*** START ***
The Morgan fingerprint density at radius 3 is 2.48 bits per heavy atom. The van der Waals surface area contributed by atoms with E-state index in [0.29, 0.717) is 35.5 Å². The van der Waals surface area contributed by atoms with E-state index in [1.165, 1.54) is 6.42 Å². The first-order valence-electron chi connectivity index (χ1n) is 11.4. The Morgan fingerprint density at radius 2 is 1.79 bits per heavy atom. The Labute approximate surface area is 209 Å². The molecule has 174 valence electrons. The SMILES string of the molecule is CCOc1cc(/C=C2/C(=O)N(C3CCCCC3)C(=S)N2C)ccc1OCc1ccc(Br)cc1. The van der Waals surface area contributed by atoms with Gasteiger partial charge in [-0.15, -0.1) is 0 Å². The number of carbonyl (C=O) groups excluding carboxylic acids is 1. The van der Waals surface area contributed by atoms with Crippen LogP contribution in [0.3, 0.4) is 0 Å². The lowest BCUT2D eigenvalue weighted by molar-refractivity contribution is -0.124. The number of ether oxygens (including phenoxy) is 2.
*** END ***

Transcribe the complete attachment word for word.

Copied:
The Morgan fingerprint density at radius 3 is 2.48 bits per heavy atom. The van der Waals surface area contributed by atoms with E-state index in [0.29, 0.717) is 35.5 Å². The van der Waals surface area contributed by atoms with E-state index in [1.165, 1.54) is 6.42 Å². The first-order valence-electron chi connectivity index (χ1n) is 11.4. The Morgan fingerprint density at radius 2 is 1.79 bits per heavy atom. The Labute approximate surface area is 209 Å². The molecule has 174 valence electrons. The SMILES string of the molecule is CCOc1cc(/C=C2/C(=O)N(C3CCCCC3)C(=S)N2C)ccc1OCc1ccc(Br)cc1. The van der Waals surface area contributed by atoms with Gasteiger partial charge in [-0.15, -0.1) is 0 Å². The number of carbonyl (C=O) groups excluding carboxylic acids is 1. The van der Waals surface area contributed by atoms with Crippen LogP contribution in [0.3, 0.4) is 0 Å². The lowest BCUT2D eigenvalue weighted by molar-refractivity contribution is -0.124. The number of ether oxygens (including phenoxy) is 2.